The Wellcome Collection’s newest permanent gallery is now open with a small yet perfectly brain-stretching show that challenges and inspires visitors to explore the human condition. Being Human, the new permanent gallery at Wellcome Collection has been created to investigate what it means to be human in the 21st century across a series of displays that bring together both artworks and objects in four sections, Genetics, Minds & Bodies, Infection and Environmental Breakdown.
The new gallery has been designed by 2015 Turner Prize-winning art and architecture collective Assemble, with Kellenberger-White and the display brings together around 50 artworks and objects that reflect our hopes and fears about new forms of medical knowledge, and our changing relationships with ourselves, each other and the world.
‘DIY’ CRISPR gene editing kit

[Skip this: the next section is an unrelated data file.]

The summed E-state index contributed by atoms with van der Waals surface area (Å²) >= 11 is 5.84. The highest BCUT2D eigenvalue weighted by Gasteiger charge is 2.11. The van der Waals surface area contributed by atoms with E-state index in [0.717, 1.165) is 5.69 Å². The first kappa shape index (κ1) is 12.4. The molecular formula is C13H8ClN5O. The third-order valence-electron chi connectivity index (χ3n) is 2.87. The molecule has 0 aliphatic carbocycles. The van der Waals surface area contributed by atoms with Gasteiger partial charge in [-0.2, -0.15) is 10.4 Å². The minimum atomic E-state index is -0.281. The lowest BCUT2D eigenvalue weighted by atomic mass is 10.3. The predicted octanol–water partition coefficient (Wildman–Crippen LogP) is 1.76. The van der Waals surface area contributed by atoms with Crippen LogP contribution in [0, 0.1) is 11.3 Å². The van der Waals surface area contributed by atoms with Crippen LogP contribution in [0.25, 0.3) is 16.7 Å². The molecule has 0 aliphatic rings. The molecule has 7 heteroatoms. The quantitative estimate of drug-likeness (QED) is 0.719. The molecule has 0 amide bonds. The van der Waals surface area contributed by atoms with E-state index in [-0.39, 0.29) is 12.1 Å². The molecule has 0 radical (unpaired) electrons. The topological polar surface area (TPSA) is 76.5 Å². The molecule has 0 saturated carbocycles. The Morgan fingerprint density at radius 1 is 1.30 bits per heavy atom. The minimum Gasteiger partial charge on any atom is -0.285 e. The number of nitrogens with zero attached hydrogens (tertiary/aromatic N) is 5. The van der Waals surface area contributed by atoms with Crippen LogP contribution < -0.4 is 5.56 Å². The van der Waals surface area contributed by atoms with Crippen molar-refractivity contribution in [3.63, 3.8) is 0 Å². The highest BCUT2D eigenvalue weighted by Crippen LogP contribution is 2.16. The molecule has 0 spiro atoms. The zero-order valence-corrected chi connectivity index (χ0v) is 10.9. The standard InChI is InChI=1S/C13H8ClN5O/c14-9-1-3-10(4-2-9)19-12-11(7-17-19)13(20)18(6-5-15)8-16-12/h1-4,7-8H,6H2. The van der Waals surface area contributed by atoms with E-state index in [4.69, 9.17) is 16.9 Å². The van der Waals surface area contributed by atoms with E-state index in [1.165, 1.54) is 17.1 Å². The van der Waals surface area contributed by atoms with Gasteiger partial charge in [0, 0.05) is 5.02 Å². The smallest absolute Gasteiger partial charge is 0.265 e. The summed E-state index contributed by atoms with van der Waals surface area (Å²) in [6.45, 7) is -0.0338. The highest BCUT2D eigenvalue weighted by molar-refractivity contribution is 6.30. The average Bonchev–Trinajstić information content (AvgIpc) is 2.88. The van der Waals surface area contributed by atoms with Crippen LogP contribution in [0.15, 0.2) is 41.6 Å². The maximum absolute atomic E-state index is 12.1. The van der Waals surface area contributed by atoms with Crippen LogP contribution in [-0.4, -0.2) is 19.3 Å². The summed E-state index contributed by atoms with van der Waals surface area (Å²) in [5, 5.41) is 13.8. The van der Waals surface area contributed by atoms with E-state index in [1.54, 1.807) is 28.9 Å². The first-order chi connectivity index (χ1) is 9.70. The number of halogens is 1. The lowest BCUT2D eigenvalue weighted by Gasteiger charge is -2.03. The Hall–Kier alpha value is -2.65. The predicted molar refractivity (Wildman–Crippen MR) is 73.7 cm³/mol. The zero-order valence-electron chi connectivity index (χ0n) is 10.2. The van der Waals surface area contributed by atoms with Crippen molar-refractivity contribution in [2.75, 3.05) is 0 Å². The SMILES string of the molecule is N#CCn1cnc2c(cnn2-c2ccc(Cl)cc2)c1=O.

Highlights include newly unveiled sculpture commission by Yinka Shonibare CBE (RA) Refugee Astronaut III, sits alongside a scented sculpture evoking the smell of human breastmilk 5318008, by Tasha Marks of AVM Curiosities, the Zimbabwe Friendship Bench, an innovative mental health intervention revolutionising discussion of mental health issues across Africa, a ‘DIY’ CRISPR gene editing kit that raises questions about trust and freedoms, and Remembering Henrietta Lacks by Jochen Holz, a work focusing on the unwitting donor whose cancer cells transformed medical research but without the knowledge of Lacks or her family.
Deborah Kelly, Kia LaBeija, Onaman Collective, Cassils, Tamsin van Essen and Heather Dewey- Hagborg are some of the artists whose works have been acquired by Wellcome Collection for display, accompanied by pieces by Superflex, Katherine Araniello, and objects such as the Accessible Icon Project, hazmat suits of the type used by healthcare professionals treating Ebola patients and seed packets preserving crop plant seeds from Syria which were withdrawn from the country by Svalbard Global Seed Vault as war made from the international gene vault in Aleppo, Syria inaccessible.